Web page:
An art gallery in downtown Johnson City is going to new lengths to showcase diversity in Appalachia.

Tipton Gallery began as an ETSU student project gallery around nine years ago. It’s still associated with the College of Arts and Sciences, but over the years it’s evolved into a gallery that features work from regional and national artists.

The gallery approaches social issues through artwork and strives to put a spotlight on diversity. This month, Tipton Gallery is featuring “Detangling/Unraveling the Politics of Hair: Black TN.”

The exhibition is presented in conjunction with the UMOJA Festival, which happened earlier this month. Many of the pieces relate back to downtown merchants. The art in the exhibit is a celebration of hair and the politics behind it.

“Colored bodies are being policed,” said Karlota Contreras-Koterbay, the Tipton Gallery director and curator. “Women’s bodies are being controlled. This is not fair, and this is not right.”

Contreras-Koterbay hopes that viewing the pieces can help visitors step into a different point-of-view. The exhibition features work from seven different artists, ranging from print makers to photographers. The gallery hopes to resist closed-mindedness through art.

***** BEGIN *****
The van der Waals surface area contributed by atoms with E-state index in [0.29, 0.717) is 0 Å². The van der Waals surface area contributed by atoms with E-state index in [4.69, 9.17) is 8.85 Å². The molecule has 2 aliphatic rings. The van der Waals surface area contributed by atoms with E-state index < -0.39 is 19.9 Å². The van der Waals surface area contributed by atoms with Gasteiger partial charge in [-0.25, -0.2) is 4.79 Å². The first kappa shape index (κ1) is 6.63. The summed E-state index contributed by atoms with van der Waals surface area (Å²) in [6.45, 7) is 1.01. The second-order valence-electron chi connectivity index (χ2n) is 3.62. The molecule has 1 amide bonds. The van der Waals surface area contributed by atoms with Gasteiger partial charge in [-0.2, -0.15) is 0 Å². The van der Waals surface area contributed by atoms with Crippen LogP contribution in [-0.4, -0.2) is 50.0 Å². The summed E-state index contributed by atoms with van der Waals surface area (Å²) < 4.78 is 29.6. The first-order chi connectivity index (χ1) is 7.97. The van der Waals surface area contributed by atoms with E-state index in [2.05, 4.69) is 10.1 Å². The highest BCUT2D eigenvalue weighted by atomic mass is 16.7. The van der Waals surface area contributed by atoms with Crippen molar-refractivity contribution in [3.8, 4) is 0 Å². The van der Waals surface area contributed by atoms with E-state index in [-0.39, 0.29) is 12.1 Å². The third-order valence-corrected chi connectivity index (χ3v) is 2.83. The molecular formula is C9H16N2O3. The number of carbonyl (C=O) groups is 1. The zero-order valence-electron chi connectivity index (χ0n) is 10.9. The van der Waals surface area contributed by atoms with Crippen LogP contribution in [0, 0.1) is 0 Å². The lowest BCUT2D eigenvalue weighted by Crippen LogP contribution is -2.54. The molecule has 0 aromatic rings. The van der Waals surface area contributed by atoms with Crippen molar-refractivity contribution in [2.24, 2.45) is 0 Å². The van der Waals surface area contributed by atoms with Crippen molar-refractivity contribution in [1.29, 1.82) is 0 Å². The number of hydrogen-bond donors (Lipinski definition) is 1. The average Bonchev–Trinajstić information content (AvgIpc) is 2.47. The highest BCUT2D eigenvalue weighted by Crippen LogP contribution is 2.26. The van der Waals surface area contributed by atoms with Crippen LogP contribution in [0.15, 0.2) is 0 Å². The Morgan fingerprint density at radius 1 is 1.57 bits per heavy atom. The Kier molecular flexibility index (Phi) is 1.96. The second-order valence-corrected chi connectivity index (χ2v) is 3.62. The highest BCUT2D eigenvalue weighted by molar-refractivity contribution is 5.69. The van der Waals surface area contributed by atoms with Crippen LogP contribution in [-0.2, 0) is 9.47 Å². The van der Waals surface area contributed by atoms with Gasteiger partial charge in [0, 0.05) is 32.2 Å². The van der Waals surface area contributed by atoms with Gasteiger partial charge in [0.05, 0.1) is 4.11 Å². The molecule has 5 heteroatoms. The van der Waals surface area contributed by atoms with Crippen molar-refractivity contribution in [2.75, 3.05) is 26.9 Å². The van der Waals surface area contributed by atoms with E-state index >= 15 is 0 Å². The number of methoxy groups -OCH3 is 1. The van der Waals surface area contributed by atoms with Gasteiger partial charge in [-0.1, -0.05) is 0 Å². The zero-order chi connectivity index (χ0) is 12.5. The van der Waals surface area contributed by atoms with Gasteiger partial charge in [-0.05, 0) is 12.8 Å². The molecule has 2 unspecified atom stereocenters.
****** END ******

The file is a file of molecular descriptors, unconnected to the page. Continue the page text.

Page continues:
Contreras-Koterbay wants to “make the ‘other’ normal.” By showcasing these artists and their life experience, the curator hopes to bring light to diversity in the area and normalize it. It is the mission of the gallery to help people see each other as fellow citizens.

For students who want to get involved with the gallery, a BFA in something like studio art would be the way to go. Art-related majors do a capstone project at the end of their studies. This requires them to have an art exhibition. The gallery doesn’t only feature paintings, though. Fiber, metals and ceramics pieces were curated by faculty last year to show at Tipton.

Aside from showcasing artwork, the gallery also hosts events. Next week, the gallery is hosting a Black TN panel on September 20 at 6 p.m. The event will be in the Ball Hall auditiorium.

Even if you don’t consider yourself to be an “art person,” Contreras-Koterbay encourages you to visit the gallery.

“Art is for everyone,” said Contreras-Koterbay. “We are bringing the world to Appalachia one exhibit at a time.”